Wednesday, June 29, 2011

Plane Waves In Near Vacuum

The main argument against light being "electron waves" is that there is not much matter out in space, so how could electron waves propagate?   The reason is that light is a plane wave and the field does not drop off just from distance from the surface of the wave.   So it can reach out as far as needed to propagate.

The field extends out till it moves enough electrons around to neutralize it.  Normally this is a very tiny distance for visible light but in space it might be a few meters.  Radio waves can be thousands of feet, so space density of electrons does not seem any trouble for them.

One way to think about this is that light is started by electrons moving and propagated by electron waves and if it gets to where there are not enough electrons to pass the energy on then the final electrons will be ripped off the matter they were on.  So the Sun expels huge numbers of electrons, as many as needed to propagate the wave.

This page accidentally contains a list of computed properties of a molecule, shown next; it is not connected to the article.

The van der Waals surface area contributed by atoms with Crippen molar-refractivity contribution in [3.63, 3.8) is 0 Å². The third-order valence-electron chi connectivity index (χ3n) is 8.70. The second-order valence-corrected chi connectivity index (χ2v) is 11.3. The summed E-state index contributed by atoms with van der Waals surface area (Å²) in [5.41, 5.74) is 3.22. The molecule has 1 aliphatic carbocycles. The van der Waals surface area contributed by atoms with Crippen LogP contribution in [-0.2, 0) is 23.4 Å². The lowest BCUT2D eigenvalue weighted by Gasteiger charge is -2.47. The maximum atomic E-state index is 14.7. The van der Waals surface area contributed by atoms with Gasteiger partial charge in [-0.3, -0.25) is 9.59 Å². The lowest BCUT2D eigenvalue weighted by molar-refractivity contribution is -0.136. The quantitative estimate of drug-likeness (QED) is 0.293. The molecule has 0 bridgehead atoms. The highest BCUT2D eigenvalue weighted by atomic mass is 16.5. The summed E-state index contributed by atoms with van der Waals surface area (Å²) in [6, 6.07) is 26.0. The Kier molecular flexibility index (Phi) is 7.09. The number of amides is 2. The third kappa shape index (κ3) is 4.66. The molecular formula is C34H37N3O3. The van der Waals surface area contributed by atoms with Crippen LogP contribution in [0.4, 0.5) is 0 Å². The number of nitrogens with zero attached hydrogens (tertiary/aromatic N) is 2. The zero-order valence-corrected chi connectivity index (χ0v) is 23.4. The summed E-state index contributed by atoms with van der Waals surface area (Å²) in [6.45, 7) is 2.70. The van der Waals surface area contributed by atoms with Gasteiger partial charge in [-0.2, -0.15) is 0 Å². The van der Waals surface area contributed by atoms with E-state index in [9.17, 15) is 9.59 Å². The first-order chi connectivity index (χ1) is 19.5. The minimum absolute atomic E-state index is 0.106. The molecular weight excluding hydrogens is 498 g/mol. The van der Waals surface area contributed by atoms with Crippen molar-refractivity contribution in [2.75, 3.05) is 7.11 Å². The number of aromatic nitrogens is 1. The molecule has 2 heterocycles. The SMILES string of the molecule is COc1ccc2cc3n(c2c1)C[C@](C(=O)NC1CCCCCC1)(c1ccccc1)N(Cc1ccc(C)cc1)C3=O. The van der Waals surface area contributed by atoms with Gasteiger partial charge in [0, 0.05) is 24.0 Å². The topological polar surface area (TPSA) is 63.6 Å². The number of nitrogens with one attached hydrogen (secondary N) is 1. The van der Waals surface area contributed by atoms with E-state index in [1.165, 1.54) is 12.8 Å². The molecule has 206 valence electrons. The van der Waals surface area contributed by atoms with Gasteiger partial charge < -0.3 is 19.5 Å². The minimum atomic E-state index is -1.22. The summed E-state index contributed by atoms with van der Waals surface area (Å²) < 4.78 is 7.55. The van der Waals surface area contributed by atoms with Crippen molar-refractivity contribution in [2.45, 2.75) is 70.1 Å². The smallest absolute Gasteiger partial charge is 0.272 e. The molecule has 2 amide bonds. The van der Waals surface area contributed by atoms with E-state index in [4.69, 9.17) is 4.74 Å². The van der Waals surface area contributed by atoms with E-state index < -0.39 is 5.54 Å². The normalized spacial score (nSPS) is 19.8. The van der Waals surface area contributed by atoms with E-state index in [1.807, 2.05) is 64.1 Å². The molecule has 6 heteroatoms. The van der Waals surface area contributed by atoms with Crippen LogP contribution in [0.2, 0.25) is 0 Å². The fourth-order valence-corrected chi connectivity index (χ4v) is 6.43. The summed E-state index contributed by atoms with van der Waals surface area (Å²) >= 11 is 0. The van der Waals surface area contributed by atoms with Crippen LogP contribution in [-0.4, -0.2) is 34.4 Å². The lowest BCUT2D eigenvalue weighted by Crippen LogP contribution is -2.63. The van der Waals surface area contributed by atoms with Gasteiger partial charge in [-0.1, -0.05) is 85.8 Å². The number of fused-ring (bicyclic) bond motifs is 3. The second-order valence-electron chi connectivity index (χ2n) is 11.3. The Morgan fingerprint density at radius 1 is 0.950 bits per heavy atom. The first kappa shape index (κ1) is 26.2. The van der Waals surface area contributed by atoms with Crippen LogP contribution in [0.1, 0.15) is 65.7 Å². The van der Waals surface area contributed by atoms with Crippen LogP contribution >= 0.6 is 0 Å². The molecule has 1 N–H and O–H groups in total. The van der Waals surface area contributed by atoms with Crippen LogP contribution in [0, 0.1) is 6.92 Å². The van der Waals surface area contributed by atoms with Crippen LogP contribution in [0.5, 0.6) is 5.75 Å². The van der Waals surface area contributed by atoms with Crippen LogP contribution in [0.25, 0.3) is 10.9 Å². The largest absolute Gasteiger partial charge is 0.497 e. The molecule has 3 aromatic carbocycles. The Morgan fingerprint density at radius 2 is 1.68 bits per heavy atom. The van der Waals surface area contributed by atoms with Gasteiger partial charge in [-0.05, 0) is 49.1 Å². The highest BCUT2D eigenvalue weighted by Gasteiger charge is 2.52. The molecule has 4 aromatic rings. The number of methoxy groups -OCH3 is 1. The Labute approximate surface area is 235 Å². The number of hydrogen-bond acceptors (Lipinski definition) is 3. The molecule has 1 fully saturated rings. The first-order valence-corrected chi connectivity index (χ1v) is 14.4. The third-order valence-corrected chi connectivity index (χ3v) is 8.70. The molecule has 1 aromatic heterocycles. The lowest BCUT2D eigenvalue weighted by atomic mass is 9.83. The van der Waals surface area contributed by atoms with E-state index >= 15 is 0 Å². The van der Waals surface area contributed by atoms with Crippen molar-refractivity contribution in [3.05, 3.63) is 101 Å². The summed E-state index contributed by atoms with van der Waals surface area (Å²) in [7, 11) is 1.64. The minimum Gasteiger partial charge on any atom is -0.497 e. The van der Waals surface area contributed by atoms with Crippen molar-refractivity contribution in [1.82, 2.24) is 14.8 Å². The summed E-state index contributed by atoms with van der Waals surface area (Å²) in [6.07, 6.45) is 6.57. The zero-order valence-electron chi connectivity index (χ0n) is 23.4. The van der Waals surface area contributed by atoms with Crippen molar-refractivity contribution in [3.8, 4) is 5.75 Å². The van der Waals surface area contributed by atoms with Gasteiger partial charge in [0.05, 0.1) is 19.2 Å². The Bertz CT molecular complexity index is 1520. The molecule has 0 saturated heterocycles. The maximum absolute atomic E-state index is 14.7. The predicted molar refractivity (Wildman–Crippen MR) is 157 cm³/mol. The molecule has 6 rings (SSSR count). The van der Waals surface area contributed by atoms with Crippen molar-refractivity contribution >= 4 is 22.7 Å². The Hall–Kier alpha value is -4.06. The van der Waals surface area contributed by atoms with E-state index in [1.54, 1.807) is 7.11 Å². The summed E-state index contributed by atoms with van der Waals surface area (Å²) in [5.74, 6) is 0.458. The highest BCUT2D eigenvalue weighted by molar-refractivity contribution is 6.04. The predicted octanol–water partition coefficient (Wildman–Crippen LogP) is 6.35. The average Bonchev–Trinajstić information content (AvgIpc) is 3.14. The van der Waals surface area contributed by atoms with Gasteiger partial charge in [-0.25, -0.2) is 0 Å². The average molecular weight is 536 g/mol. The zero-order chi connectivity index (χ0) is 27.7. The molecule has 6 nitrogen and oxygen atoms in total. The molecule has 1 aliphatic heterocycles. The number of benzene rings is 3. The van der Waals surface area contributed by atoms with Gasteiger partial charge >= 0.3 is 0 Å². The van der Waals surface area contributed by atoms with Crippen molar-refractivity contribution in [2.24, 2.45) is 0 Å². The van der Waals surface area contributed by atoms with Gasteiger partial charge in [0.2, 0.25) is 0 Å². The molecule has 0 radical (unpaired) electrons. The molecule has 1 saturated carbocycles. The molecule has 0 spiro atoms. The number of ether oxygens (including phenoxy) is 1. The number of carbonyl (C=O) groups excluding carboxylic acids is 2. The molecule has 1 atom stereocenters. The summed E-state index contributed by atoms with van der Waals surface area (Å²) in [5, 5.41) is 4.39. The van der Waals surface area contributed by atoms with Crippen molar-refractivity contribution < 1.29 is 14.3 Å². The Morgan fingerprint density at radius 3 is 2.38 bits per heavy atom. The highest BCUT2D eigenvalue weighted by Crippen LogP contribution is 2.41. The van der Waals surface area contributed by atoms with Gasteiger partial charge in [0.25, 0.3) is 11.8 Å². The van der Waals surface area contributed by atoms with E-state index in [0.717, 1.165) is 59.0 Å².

Imagine in deep space there is a place that light gets to but there was no matter after that for the light to propagate on.  Then the matter at the edge would absorb the momentum of the light and be pushed on toward where there was not enough matter.  So light from all the stars is working to keep a tidy medium for light in place.

I am told by people who seem expert in this that lasers entering a vacuum do not push electrons into the vacuum.  Also, a vacuum tube with a positive plate absorbing electrons is still transparent.   So there are troubles with this hypothesis.

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